Then it was this about not giving up

Last Updated on: November 8, 2015

… very important. Kids must be taught this at home, as well as in school. In fact, kids should be taught this from kindergarten and up, daily, weekly and monthly. 

Perseverance and/or persistence can be seen as a quality, or an ability. If you don’t have perseverance to the extent you’d like, well … it can developed. Even the most impatient of souls can be taught, or teach themselves not to give up, and not to quit. All it takes is some degree of self-discipline…. alright, maybe a little bit more than some degree.

That too, i.e. self-discipline, can be developed… but anyways…

Quitting something, especially if something unresolved, isn’t good. It might leave holes in your life’s road, on your path. Life moves in cycles, ever so often we hit a certain point of our life’s DNA spiral, that connects to something that took place.. long before.

If that point coincides with something unresolved, perhaps high time to give it attention. It could be a piece that belongs to a greater puzzle. Renewed insight and resolve might trigger development of a new methodology, a new thought process that later might come to your aid.

I am sure this is almost like preaching to the converted, illuminating the illuminated, yet again: sometimes when working to find a solution, or solutions to a problem, we hit a wall, we hit THE wall.

When that happens, a temporary retreat might be a good thing, in fact, it might be the only sensible thing to do. Heck, it even might be the most resource friendly use of time, money or effort. Whether it’s your time, money or effort, or someone else’s.

Just make sure it’s a retreat only, one that compels you to return for a solution later. And you might end up with a solution.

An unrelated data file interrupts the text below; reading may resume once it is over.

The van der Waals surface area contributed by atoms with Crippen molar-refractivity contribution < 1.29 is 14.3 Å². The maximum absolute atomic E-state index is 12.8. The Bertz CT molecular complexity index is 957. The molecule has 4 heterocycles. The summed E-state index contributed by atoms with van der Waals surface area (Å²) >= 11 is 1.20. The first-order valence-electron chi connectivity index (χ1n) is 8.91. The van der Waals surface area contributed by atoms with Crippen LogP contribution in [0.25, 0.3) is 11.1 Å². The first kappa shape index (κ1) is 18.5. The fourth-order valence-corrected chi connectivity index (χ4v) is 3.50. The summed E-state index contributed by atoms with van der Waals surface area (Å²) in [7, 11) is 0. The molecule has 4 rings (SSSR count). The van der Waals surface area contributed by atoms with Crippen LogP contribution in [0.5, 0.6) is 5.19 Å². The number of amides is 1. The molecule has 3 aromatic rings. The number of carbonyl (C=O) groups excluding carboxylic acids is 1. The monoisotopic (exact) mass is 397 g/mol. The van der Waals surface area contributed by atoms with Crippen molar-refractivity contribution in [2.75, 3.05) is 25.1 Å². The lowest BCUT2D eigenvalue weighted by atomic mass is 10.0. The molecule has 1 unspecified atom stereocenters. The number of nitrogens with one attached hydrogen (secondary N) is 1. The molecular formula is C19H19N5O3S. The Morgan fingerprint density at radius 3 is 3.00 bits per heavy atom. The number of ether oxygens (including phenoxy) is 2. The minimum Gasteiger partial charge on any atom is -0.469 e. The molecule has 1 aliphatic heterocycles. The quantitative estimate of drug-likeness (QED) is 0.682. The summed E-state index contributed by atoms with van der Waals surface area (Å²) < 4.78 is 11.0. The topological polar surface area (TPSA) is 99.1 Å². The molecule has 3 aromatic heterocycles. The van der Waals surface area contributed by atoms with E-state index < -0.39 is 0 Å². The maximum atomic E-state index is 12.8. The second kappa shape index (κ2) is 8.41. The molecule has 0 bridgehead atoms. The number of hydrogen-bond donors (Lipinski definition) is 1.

What brought me (back) to this topic

Actually a simple thing, a nothing, a detail. Minor to everyone but me. About a year ago I decided to re-design my personal homepage. And get rid of some old useless stuff. I work with various types of CMS technologies but wasn’t sure what to use.

I decided on WordPress which I hadn’t used in ages. Or not since it was almost new. At that time WP was suitable for a simple blog project but not much more. Today it has evolved into a complete, extensive concept, in fact today’s WordPress is a platform can be used for almost any web oriented purpose.

Anyhow, after some hours worth of research and planning I had pieced the basics together. And found a simple, free design theme, that could be developed further. A few more hours, a few days and it was up and running.

Everything looked good and worked well, except for one little detail. When viewed on a tablet the menu icons weren’t correctly aligned. The problem only occurred when the page was viewed in a certain format. More web savvy folks will know that responsive design, i.e. a design that dynamically adjusts to whatever device is used, opens up a whole lot of customization options.

With subsequent issues and challenges, too many variables and quickly become a problem.

Sometimes this design freedom can obscure details. And free stuff usually comes with limitations. Those who initially wrote the basics have compiled the design code, in order to save time, generalized specifications. This is quite normal, and often all one needs to do for a quick customization is to take a look at those generalizations, group styles or configurations.

Anyhow, today, this morning, months after launch I decided to have another go at the minor flaw in my code. A new and fresh look at the stylesheet (for those who don’t know a CSS file, also called a stylesheet, controls the look & feel of your web page.


Within 2 minute code-scan I nailed it!

In all its insignificance this little task, and experience, brought back a good reminder…. one I need to keep reminding myself, hence this blog post.

It was this about not giving up on stuff. Cheers 🙂

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